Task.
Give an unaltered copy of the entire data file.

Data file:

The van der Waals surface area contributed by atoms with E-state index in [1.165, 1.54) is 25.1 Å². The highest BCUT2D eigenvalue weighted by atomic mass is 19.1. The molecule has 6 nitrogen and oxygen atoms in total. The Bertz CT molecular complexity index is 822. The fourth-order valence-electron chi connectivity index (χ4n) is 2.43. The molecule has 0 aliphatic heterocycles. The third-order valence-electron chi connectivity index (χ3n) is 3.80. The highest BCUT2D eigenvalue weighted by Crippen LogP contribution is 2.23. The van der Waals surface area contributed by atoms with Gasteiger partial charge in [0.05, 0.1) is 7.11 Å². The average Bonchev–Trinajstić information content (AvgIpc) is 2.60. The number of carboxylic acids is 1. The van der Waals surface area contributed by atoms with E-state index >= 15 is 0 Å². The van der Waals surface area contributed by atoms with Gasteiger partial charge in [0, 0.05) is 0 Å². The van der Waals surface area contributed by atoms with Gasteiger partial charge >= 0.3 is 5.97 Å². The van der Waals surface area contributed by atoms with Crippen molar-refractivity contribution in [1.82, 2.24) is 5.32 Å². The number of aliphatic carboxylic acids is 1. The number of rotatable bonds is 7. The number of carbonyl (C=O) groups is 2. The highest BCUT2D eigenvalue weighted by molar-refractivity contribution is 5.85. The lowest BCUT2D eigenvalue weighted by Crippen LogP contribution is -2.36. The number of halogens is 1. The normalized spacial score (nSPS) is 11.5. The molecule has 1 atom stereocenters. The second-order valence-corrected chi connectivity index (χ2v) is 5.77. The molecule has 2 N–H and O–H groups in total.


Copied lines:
The van der Waals surface area contributed by atoms with E-state index in [1.165, 1.54) is 25.1 Å². The highest BCUT2D eigenvalue weighted by atomic mass is 19.1. The molecule has 6 nitrogen and oxygen atoms in total. The Bertz CT molecular complexity index is 822. The fourth-order valence-electron chi connectivity index (χ4n) is 2.43. The molecule has 0 aliphatic heterocycles. The third-order valence-electron chi connectivity index (χ3n) is 3.80. The highest BCUT2D eigenvalue weighted by Crippen LogP contribution is 2.23. The van der Waals surface area contributed by atoms with Gasteiger partial charge in [0.05, 0.1) is 7.11 Å². The average Bonchev–Trinajstić information content (AvgIpc) is 2.60. The number of carboxylic acids is 1. The van der Waals surface area contributed by atoms with E-state index >= 15 is 0 Å². The van der Waals surface area contributed by atoms with Gasteiger partial charge in [0, 0.05) is 0 Å². The van der Waals surface area contributed by atoms with Gasteiger partial charge >= 0.3 is 5.97 Å². The van der Waals surface area contributed by atoms with Crippen molar-refractivity contribution in [1.82, 2.24) is 5.32 Å². The number of aliphatic carboxylic acids is 1. The number of rotatable bonds is 7. The number of carbonyl (C=O) groups is 2. The highest BCUT2D eigenvalue weighted by molar-refractivity contribution is 5.85. The lowest BCUT2D eigenvalue weighted by Crippen LogP contribution is -2.36. The number of halogens is 1. The normalized spacial score (nSPS) is 11.5. The molecule has 1 atom stereocenters. The second-order valence-corrected chi connectivity index (χ2v) is 5.77. The molecule has 2 N–H and O–H groups in total.